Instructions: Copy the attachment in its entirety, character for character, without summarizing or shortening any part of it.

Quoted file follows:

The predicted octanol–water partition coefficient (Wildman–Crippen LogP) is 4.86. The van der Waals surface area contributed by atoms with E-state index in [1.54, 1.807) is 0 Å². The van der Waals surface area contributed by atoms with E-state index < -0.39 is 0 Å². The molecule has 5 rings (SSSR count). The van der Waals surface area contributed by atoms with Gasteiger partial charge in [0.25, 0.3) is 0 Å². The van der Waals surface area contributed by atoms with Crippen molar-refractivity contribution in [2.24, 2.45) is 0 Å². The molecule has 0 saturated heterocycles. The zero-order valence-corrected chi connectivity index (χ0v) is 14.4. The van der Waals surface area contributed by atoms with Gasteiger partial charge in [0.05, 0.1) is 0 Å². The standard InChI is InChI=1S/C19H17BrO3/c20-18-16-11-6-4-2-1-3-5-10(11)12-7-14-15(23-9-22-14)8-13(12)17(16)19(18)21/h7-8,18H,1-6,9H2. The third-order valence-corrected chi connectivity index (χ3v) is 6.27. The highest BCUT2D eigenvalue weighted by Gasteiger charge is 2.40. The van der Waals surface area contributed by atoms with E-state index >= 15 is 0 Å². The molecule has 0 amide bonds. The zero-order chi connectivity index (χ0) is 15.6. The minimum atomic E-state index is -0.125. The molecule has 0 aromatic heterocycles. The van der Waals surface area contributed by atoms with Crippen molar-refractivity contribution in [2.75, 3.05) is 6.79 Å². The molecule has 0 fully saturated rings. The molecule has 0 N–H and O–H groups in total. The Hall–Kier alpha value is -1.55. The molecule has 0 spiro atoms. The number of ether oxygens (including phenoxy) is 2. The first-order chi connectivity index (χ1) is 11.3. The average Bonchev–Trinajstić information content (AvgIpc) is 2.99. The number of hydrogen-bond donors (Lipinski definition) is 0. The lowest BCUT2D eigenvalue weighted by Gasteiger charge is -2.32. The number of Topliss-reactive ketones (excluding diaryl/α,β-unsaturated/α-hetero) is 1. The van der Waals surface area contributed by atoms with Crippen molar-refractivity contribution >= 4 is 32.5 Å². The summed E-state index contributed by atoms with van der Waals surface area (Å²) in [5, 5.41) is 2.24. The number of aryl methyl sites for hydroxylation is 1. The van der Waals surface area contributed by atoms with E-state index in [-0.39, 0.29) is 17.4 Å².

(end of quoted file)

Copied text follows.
The predicted octanol–water partition coefficient (Wildman–Crippen LogP) is 4.86. The van der Waals surface area contributed by atoms with E-state index in [1.54, 1.807) is 0 Å². The van der Waals surface area contributed by atoms with E-state index < -0.39 is 0 Å². The molecule has 5 rings (SSSR count). The van der Waals surface area contributed by atoms with Gasteiger partial charge in [0.25, 0.3) is 0 Å². The van der Waals surface area contributed by atoms with Crippen molar-refractivity contribution in [2.24, 2.45) is 0 Å². The molecule has 0 saturated heterocycles. The zero-order valence-corrected chi connectivity index (χ0v) is 14.4. The van der Waals surface area contributed by atoms with Gasteiger partial charge in [0.05, 0.1) is 0 Å². The standard InChI is InChI=1S/C19H17BrO3/c20-18-16-11-6-4-2-1-3-5-10(11)12-7-14-15(23-9-22-14)8-13(12)17(16)19(18)21/h7-8,18H,1-6,9H2. The third-order valence-corrected chi connectivity index (χ3v) is 6.27. The highest BCUT2D eigenvalue weighted by Gasteiger charge is 2.40. The van der Waals surface area contributed by atoms with E-state index >= 15 is 0 Å². The molecule has 0 amide bonds. The zero-order chi connectivity index (χ0) is 15.6. The minimum atomic E-state index is -0.125. The molecule has 0 aromatic heterocycles. The van der Waals surface area contributed by atoms with Crippen molar-refractivity contribution in [2.75, 3.05) is 6.79 Å². The molecule has 0 fully saturated rings. The molecule has 0 N–H and O–H groups in total. The Hall–Kier alpha value is -1.55. The molecule has 0 spiro atoms. The number of ether oxygens (including phenoxy) is 2. The first-order chi connectivity index (χ1) is 11.3. The average Bonchev–Trinajstić information content (AvgIpc) is 2.99. The number of hydrogen-bond donors (Lipinski definition) is 0. The lowest BCUT2D eigenvalue weighted by Gasteiger charge is -2.32. The number of Topliss-reactive ketones (excluding diaryl/α,β-unsaturated/α-hetero) is 1. The van der Waals surface area contributed by atoms with Crippen molar-refractivity contribution >= 4 is 32.5 Å². The summed E-state index contributed by atoms with van der Waals surface area (Å²) in [5, 5.41) is 2.24. The number of aryl methyl sites for hydroxylation is 1. The van der Waals surface area contributed by atoms with E-state index in [-0.39, 0.29) is 17.4 Å².